I was accused on Twitter of being economically illiterate for my proposal that all workers on public procurement contracts be paid a living wage.
I respect my accuser and think him to be intelligent but he is certainly on the right of the political spectrum. The Green Party isn’t, and our policy was informed by the Chair of the party who is a Senior Economist at a local university, and Ross Brown, a former Assistant Economist at the Treasury.
However it’s a common tactic of the right; accuse anyone offering an alternative economic view as naive, idealist or ignorant of economics. But economics isn’t an exact science. Ask five economists a question and you’ll get five different answers.
Over the past 30 years in-work poverty has been on the rise with approximately a quarter of workers in Northern Ireland deemed to be living in poverty. Between 2009 and 2012 the richest 1% saw their real incomes rise by 31% while it was less than 1% for the bottom 99%, with many of their incomes actually shrinking. These are some of the outcomes of mainstream economics and the dogma should be challenged.
We need to make work pay. Not by cutting benefits and hammering the least well off, but by beginning to pay decent wages to the workers on which our economy relies. Evidence shows that this will reduce staff turnover, increase productivity and as poorer people are more likely to spend their wages in the local economy, lead to a significant multiplier effect.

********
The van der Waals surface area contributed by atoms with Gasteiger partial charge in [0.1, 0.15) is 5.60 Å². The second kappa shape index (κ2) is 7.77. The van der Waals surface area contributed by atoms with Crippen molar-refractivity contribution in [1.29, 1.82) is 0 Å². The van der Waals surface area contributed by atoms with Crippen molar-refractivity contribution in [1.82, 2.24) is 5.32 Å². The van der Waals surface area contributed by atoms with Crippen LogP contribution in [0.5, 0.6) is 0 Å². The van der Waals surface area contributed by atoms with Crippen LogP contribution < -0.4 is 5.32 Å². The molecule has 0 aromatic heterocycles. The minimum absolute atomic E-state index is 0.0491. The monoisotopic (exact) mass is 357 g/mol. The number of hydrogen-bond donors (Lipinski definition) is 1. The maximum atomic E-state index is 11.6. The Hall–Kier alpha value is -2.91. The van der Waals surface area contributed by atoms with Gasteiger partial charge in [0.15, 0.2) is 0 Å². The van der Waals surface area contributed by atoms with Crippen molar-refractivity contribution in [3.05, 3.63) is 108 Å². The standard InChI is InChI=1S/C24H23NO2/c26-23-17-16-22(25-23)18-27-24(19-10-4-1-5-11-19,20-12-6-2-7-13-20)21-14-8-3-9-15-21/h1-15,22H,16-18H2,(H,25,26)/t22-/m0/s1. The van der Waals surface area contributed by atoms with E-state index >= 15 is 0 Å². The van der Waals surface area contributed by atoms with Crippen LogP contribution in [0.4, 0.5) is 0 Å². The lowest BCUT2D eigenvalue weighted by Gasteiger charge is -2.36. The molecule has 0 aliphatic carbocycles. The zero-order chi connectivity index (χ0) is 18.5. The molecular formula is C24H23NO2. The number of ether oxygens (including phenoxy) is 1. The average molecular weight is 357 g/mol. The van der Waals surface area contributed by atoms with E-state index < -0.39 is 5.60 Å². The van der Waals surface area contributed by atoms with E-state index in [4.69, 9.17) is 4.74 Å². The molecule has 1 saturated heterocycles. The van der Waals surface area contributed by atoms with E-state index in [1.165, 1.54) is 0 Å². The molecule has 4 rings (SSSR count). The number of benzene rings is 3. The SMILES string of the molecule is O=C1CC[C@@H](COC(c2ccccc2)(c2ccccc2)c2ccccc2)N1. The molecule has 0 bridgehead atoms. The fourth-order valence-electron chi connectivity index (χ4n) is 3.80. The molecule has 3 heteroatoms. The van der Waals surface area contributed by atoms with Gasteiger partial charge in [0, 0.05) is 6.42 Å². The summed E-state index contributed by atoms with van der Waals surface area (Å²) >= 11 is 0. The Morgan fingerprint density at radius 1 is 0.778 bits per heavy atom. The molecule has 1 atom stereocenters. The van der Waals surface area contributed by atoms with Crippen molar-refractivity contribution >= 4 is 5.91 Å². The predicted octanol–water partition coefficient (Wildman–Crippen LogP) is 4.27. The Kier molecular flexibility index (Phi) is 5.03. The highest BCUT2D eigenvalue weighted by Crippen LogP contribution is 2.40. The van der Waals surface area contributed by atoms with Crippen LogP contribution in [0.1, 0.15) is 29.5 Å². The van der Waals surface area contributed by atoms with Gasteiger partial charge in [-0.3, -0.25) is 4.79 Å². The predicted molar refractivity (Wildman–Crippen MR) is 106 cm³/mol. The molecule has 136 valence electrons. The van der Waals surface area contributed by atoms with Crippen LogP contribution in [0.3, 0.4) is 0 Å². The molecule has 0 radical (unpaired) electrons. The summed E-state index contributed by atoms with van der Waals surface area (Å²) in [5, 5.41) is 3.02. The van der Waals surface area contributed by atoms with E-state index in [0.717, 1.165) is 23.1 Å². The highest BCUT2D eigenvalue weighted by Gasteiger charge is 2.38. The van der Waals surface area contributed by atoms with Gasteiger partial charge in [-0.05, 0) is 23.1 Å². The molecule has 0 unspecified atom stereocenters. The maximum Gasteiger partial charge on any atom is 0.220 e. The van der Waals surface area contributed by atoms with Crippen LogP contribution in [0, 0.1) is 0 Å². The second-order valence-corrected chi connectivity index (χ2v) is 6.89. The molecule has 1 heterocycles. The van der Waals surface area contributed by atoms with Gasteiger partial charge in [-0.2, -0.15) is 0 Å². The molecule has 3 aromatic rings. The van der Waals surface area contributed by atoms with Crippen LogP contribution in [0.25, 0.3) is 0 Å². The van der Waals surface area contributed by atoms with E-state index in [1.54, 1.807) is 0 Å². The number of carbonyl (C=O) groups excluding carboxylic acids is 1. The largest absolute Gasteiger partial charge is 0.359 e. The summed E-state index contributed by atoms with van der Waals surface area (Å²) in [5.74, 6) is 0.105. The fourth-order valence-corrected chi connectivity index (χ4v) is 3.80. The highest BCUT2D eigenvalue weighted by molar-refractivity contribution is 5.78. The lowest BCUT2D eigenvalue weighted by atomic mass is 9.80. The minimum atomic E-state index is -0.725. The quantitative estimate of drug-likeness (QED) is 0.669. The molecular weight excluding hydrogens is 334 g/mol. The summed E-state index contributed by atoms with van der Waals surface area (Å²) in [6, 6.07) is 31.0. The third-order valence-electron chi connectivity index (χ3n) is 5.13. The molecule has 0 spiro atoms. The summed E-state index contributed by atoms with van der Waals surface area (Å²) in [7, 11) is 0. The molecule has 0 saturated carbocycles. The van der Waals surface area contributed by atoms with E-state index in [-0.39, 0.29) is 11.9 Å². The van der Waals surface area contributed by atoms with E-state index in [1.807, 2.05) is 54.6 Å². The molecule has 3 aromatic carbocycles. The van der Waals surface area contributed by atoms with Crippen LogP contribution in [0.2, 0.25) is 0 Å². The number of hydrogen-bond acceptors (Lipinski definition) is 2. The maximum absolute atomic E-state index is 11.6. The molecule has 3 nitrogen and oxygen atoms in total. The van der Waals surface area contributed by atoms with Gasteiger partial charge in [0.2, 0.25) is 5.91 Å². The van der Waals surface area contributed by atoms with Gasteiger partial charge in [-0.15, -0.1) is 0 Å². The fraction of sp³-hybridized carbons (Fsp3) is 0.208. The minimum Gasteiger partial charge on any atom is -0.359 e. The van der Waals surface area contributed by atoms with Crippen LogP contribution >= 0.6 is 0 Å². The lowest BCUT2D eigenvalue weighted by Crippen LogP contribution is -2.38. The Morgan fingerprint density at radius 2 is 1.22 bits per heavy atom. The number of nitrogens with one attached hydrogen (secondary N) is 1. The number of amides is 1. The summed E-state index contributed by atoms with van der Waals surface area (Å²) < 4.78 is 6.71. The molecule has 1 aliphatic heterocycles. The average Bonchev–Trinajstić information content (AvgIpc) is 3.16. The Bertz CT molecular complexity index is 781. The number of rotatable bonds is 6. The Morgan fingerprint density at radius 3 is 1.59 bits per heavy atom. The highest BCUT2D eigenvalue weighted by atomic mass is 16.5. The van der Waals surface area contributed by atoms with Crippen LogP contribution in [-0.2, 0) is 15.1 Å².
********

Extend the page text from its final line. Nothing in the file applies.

Contrast this with the proposal to reduce corporation tax to 12.5%. That will take somewhere between £200-400 million (depending on which economist you ask) per year out of our economy, it will take approximately 11 years before we break even (according to economic estimates), and most resultant job losses will be in the public sector where workers are more likely to receive a decent wage.
Evidence would suggest that these jobs will be replaced by low paid private sector employment and continue the growth of in-work poverty. Private sector CEOs who are paid considerably more than their public sector counterparts, will be the big winners.
Right wing economics relies all too heavily on GDP as the sole measurement of societal good ignoring the resultant social ills of growing inequalities, not to mention environmental damage including catastrophic climate change.
Then there is the small matter of the near collapse of the financial system with huge bailouts being required to sustain “business as usual” so we can continue the mistakes of the past. The track record of the right does not read well, so who really are the economic illiterates?
Whether it’s the right of the Conservative Party or the right of Alliance, there is no ‘right’. Just choices. The Green Party will continue to offer alternative choices because business as usual is not the only option.